Hurston, Zora Neale (Short Story Criticism)
Zora Neale Hurston 1891-1960
American novelist, folklorist, short story and nonfiction writer, autobiographer, essayist, playwright, memoirist, and librettist.
The following entry presents criticism of Hurston's short fiction from 1989 through 2001. See also Zora Neale Hurston Drama Criticism, Zora Neale Hurston Criticism (Volume 7), and Zora Neale Hurston Criticism (Volume 30).
Hurston is considered among the foremost writers of the Harlem Renaissance, a literary and artistic movement centered in Harlem, New York, that redefined African American expression during the 1920s and 1930s. In addition to having published four novels, three nonfiction works, and numerous short stories and essays, Hurston is acknowledged as the first modern African American to collect and publish folklore. Her renowned 1935 collection, Mules and Men, is comprised of African American folktales derived from her academic studies and anthropological fieldwork. The book is regarded as an important contribution to American literature.
Hurston was born on January 7, 1891. She was raised in Eatonville, Florida, which was the first incorporated all-Black town in America and became the setting for most of Hurston's fiction. At the age of thirteen Hurston was taken out of school to care for her brother's children. She worked briefly as a maid, and at sixteen was hired as a wardrobe girl for a touring theatrical troupe and traveled the South for eighteen months. Then, while employed as a live-in maid, she enrolled at a high school in Baltimore. She attended Howard University in Washington D.C. from 1923 to 1924 and in 1925 moved to New York City. During this period, Hurston began publishing short stories and establishing friendships with many important Black writers. She studied anthropology at Barnard College and Columbia University with the anthropologist Franz Boas, an experience that profoundly influenced her work. In 1927, together with Langston Hughes and Wallace Thurman, Hurston founded Fire!!, a literary magazine devoted to African American culture. The publication collapsed after its first issue, as a result of financial difficulties. After graduating in 1928, Hurston received a fellowship to do anthropological field research on African American folklore in the South. The data she collected over the next four years, and during subsequent field excursions in Jamaica, Haiti, and Bermuda (1937-38), Florida (1938-39), and Honduras (1946-48), would be used both in her collections of folklore and in her fictional works. In 1948 Hurston, then living in New York, was arrested and charged with committing an immoral act with a ten-year-old boy. The charges were later dropped—Hurston was able to prove that she had been out of the country when the alleged incident took place—but Hurston was devastated by the ensuing publicity. By 1950 Hurston had returned to Florida, where she worked as a cleaning woman in Rivo Alto. Later in the year she moved to Belle Glade, Florida, and attempted to revive her writing career. During the remaining years of her life she worked variously as a newspaper reporter, librarian, and substitute teacher. She suffered a stroke in 1959 and was forced to enter the Saint Lucie County, Florida, Welfare Home, where she died on January 28, 1960.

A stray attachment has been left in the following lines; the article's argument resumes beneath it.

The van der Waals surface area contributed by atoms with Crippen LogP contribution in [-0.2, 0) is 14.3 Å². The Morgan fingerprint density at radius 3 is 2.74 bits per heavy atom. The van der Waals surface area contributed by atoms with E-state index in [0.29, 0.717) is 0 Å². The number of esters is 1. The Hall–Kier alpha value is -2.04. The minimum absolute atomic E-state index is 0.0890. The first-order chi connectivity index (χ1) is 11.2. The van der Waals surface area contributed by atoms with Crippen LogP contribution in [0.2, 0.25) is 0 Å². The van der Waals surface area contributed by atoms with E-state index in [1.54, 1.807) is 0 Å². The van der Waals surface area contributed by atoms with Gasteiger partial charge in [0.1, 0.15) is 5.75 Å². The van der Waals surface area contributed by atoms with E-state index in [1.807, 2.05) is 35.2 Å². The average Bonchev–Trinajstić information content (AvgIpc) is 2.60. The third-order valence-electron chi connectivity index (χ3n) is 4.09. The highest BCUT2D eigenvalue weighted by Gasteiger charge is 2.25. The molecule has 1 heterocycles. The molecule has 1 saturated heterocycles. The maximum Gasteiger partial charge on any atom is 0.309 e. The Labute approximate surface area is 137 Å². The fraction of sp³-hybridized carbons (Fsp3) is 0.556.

Major Works of Short Fiction
Hurston's best-known work of short fiction is Mules and Men, a collection of African American folklore and stories gathered from her years traveling the American South living among sharecroppers and itinerant workers. In addition to tales and descriptions of voodoo practices and beliefs, Mules and Men includes work songs, legends, rhymes, and “lies,” all of which contain social and philosophical messages considered essential to survival in a racist society. Hurston categorized her findings in Mules and Men under such themes and motifs as biblical events, moral lessons, variations of plantation stories as delineated in the works of Joel Chandler Harris, and explanations of natural phenomena. The story “Why the Waves Have Whitecaps,” an example of a tale about natural occurrences, relates the tragic consequences of a rivalry between the anthropomorphic figures Mrs. Wind and Mrs. Water. In the tale, Mrs. Water, jealous of her adversary's children, drowns them in the sea, so that whenever Mrs. Wind grieves for her offspring, her sorrowful voice forms white caps on the ocean's waves.
Hurston also wrote several well-received short stories that explore the lives of African Americans. She was especially praised for her recreation of Eatonville's landscape, social customs, and colorful dialect. Hurston published nearly all of her stories in Opportunity, a Black American magazine produced by the National Urban League. “Drenched in Light,” Hurston's earliest story, is an initiation piece centering on a high-spirited girl whose sense of adventure and independence is constantly undermined by her puritanical grandmother. “Sweat” is a tale of hatred and revenge involving a long-suffering washerwoman and her brutal, adulterous husband. Hurston's last story, “The Gilded Six-Bits,” was published in Story magazine in 1933, and is considered her best work of short fiction. The story concerns Joe and Missie May, a newlywed couple whose idyllic marriage is nearly destroyed by Slemmons, a smooth-talking Northerner who operates an ice cream parlor in Eatonville. Impressed with Slemmons's affluence and sophisticated demeanor, Missie May takes him as a lover but quickly discovers that his lifestyle is as fallacious as the “gold” coins and jewelry he used to seduce her. These and other tales were collected in Spunk (1985) and The Complete Stories (1995).